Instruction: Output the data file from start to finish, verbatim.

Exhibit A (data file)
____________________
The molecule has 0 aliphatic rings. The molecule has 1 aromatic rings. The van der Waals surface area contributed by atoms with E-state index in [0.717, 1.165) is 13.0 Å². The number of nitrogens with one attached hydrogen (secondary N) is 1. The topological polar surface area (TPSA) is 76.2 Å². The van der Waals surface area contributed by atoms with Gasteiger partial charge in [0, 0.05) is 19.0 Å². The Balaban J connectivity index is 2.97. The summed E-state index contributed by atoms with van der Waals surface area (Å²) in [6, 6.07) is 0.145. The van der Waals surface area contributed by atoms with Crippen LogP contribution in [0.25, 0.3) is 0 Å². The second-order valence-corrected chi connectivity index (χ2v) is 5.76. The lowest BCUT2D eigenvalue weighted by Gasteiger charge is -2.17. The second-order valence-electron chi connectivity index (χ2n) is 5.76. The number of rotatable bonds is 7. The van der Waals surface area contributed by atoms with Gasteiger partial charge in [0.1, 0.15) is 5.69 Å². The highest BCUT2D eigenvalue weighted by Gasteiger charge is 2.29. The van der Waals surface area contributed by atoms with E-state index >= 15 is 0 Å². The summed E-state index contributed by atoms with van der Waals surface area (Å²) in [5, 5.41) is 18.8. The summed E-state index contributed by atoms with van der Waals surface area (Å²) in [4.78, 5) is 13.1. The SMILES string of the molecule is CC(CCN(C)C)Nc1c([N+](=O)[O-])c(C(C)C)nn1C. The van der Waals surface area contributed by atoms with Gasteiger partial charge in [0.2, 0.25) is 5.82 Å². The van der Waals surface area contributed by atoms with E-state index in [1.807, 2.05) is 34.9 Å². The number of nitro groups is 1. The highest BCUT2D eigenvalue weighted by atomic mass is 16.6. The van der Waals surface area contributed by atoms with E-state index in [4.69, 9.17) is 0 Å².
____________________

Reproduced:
The molecule has 0 aliphatic rings. The molecule has 1 aromatic rings. The van der Waals surface area contributed by atoms with E-state index in [0.717, 1.165) is 13.0 Å². The number of nitrogens with one attached hydrogen (secondary N) is 1. The topological polar surface area (TPSA) is 76.2 Å². The van der Waals surface area contributed by atoms with Gasteiger partial charge in [0, 0.05) is 19.0 Å². The Balaban J connectivity index is 2.97. The summed E-state index contributed by atoms with van der Waals surface area (Å²) in [6, 6.07) is 0.145. The van der Waals surface area contributed by atoms with Crippen LogP contribution in [0.25, 0.3) is 0 Å². The second-order valence-corrected chi connectivity index (χ2v) is 5.76. The lowest BCUT2D eigenvalue weighted by Gasteiger charge is -2.17. The second-order valence-electron chi connectivity index (χ2n) is 5.76. The number of rotatable bonds is 7. The van der Waals surface area contributed by atoms with Gasteiger partial charge in [0.1, 0.15) is 5.69 Å². The highest BCUT2D eigenvalue weighted by Gasteiger charge is 2.29. The van der Waals surface area contributed by atoms with E-state index >= 15 is 0 Å². The summed E-state index contributed by atoms with van der Waals surface area (Å²) in [5, 5.41) is 18.8. The summed E-state index contributed by atoms with van der Waals surface area (Å²) in [4.78, 5) is 13.1. The SMILES string of the molecule is CC(CCN(C)C)Nc1c([N+](=O)[O-])c(C(C)C)nn1C. The van der Waals surface area contributed by atoms with Gasteiger partial charge in [0.2, 0.25) is 5.82 Å². The van der Waals surface area contributed by atoms with E-state index in [1.807, 2.05) is 34.9 Å². The number of nitro groups is 1. The highest BCUT2D eigenvalue weighted by atomic mass is 16.6. The van der Waals surface area contributed by atoms with E-state index in [4.69, 9.17) is 0 Å².